Future Women Academy members can read more about the basics of setting up D&I councils via the Academy platform here.

The terms of reference for most Diversity Councils typically include the following:

  • Drive diversity strategy and align with people and business strategies
  • Signal diversity is a business issue with visible leadership commitment
  • Oversee diversity activity and investment, and monitor progress
  • Review, debate, agree and adjust strategic direction
  • Align diversity effort across businesses groups and functions – tailoring to different challenges and opportunities
  • Advise the executive team on diversity issues, progress and action plans

 

The role of senior leaders from each major business area/function typically includes:

  • Represent their business area position on diversity and inclusion
  • Provide ideas and solutions to progress diversity and inclusion for the whole organisation
  • Provide updates to the Council on diversity and inclusion progress within own business area
  • Take agreed initiatives back to own business area and drive their implementation
  • Communicate overall diversity picture within own business area
  • Be a diversity champion within own business area and a sponsor for specific diversity initiatives and projects

 

We suggest criteria for selection of business representatives might include some or all of the following:

  • Can articulate own business area strategy, plans, needs and priorities
  • Direct report nominated by an executive team member/head of business area
  • Respected, credible and capable of effecting change within own business area
  • Empowered by the head of business area to commit to common approaches and joint initiatives agreed at the Council
  • Familiar with diversity activity and progress within own business area
  • Willing participant with an interest in/motivation for diversity who recognises the business case
  • Strategic perspective, collaborative mindset

In addition to these individual criteria, the overall composition of the participant group is important to consider. Diversity of background (and thinking) within the Council will help optimise outcomes, and role-model best practice.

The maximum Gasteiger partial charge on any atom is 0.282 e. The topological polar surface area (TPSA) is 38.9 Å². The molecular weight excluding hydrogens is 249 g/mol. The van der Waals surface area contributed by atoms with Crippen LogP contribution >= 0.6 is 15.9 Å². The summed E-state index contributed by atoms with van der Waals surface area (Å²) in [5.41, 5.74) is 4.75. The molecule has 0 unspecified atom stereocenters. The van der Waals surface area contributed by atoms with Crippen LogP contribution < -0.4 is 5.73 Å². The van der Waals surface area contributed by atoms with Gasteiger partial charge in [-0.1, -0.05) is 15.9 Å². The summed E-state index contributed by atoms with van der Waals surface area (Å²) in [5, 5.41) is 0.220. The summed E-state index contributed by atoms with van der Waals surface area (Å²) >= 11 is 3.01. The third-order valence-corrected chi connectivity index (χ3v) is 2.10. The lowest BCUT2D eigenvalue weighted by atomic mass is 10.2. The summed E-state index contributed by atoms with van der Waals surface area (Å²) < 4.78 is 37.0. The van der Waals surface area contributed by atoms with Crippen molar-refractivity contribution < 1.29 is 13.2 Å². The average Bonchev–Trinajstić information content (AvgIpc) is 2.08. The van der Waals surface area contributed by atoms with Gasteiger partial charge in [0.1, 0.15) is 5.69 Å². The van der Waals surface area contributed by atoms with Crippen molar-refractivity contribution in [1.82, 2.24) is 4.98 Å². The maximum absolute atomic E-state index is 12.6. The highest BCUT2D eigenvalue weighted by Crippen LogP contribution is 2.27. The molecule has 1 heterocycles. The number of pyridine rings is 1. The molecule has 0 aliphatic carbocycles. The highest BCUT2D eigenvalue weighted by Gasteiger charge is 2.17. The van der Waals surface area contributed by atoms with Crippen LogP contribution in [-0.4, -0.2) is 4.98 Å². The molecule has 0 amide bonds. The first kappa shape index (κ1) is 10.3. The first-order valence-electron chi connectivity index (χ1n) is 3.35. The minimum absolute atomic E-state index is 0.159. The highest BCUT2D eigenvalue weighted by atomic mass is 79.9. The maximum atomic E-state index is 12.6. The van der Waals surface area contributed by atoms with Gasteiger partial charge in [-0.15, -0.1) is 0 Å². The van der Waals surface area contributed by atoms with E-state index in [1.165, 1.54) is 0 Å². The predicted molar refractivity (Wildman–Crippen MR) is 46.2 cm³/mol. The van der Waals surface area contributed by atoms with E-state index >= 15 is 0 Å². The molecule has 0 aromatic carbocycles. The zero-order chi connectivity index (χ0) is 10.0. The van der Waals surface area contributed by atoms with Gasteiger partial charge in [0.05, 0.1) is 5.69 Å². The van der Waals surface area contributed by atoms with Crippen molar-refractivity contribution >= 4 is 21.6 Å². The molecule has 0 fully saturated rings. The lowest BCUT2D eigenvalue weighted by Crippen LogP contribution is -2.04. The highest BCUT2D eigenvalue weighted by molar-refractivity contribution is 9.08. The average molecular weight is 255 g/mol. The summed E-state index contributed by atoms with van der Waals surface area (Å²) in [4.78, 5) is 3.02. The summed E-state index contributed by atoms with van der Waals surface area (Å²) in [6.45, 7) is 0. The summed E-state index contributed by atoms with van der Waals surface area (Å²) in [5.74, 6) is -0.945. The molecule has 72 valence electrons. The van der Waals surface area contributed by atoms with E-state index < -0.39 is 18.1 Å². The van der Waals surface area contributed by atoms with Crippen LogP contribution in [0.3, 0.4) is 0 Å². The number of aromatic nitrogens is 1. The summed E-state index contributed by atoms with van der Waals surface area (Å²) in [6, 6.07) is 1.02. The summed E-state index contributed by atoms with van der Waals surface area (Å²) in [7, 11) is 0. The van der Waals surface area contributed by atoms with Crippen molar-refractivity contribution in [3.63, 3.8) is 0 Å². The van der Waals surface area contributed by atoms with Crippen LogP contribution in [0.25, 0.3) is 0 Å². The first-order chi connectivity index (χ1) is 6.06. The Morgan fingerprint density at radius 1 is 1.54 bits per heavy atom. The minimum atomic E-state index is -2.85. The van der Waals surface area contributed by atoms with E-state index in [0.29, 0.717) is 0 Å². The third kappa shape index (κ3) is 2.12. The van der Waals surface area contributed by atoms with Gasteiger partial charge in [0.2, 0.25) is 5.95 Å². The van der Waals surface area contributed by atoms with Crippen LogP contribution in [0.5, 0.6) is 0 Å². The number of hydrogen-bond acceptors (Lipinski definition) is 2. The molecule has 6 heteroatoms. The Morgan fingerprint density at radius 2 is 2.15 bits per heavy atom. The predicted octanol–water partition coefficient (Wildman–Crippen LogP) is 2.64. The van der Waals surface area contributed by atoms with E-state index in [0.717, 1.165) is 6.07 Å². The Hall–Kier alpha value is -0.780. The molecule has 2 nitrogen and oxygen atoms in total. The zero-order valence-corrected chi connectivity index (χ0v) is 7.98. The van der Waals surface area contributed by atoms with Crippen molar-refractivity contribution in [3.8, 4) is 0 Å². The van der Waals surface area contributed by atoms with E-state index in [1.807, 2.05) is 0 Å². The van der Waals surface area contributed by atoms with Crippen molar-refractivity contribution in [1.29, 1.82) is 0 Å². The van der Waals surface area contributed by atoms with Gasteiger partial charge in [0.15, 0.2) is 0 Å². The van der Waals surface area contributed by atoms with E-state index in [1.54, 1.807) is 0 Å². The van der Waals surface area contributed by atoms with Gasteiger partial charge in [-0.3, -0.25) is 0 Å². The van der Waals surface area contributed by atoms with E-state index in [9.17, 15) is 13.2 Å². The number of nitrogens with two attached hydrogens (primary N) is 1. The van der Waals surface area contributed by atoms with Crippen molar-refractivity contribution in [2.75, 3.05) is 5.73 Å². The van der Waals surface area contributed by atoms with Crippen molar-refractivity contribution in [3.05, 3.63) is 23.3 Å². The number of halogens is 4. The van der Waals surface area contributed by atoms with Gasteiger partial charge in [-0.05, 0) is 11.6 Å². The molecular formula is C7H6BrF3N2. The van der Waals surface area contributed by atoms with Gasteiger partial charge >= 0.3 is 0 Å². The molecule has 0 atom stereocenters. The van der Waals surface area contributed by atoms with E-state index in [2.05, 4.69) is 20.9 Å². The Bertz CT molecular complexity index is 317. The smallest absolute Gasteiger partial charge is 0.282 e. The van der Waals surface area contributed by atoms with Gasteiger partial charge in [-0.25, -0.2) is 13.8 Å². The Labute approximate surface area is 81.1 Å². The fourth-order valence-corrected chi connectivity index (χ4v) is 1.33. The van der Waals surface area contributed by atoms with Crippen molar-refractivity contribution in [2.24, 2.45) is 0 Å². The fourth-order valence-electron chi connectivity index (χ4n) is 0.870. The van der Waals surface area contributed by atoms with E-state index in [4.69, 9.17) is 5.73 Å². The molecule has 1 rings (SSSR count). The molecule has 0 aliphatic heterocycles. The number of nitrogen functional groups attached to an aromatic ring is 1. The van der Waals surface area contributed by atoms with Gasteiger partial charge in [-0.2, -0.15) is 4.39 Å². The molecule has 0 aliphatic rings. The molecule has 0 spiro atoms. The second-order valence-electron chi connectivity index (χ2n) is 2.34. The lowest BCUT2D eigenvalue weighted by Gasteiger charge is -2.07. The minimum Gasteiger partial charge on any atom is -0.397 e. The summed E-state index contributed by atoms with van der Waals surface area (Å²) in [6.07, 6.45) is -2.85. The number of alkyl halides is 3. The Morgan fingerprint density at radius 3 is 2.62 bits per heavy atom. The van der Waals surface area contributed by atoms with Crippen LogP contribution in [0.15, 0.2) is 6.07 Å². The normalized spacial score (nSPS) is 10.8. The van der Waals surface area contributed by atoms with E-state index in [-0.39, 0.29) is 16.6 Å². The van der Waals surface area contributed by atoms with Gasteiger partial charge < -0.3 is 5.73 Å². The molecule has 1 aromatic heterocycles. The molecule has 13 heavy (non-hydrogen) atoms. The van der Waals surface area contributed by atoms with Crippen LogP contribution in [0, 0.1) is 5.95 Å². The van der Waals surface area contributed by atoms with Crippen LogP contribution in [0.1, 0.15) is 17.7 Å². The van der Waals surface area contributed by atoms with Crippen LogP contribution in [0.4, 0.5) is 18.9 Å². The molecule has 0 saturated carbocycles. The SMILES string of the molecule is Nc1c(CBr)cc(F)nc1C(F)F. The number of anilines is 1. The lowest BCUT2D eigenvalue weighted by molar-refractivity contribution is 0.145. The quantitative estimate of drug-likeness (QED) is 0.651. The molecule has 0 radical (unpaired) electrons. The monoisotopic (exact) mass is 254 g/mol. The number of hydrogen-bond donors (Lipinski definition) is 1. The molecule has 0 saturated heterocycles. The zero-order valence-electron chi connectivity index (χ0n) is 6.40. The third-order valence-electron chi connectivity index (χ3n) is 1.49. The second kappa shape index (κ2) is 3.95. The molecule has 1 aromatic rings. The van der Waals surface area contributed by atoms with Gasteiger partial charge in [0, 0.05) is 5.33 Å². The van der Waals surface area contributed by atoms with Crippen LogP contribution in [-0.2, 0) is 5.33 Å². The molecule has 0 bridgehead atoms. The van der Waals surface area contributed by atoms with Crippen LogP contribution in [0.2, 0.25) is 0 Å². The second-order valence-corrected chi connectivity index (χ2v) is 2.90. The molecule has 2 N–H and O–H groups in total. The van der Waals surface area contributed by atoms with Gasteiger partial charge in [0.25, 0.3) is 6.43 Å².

Learning Forum: August 2019

In this Learning Forum we covered a range of topics including flexible work, creating D&I surveys and Pride Networks.

Key discussion and resources included:

  • The value of conducting a D&I survey to both understand employee perceptions of their sense of inclusion and belonging, and conduct a demographic census to invite employees to identify their cultural background, carer responsibilities, if they identify as a member of the LGBTI community, if they identify as having a disability, etc. Several members have recently conducted D&I surveys and are happy to share with other member organisations. You can also find sample questions and guidance on communications in this article on the FW Academy.
  • The challenges of implementing flexible work arrangements in different operational environments. A member shared information about their 4-elements approach (flexibility of hours, place, leave, everyday flex). Our toolkit on making flexibility work will also be helpful if you are reviewing your flexible work policies.
  • The growth of Pride Networks is occurring inside a number of companies. ‘Wear it Purple’ Day next Friday (August 30) is a symbolic way for companies to show their support for the LGBTIQ community.
  • There is a growing focus on supporting fathers to take parental leave and work flexibly as highlighted in a recent report on the Gender Pay Gap. This report highlights the importance of sharing home and family responsibilities and that while the gender pay gap has decreased, gender discrimination (i.e. unconscious bias) has increased as a contributing factor (between 2014 and 2017). Dr Katie Spearritt spoke on ABC Radio Melbourne about unconscious bias as part of the media coverage of the report.

Image Credit: M_a_y_a / Getty Images

Learning Forum: July 2019

In this Learning Forum we covered a range of topics including the conceptual framework, neuro-diversity and broader disability programs and flexible work.

Key discussion and resources included: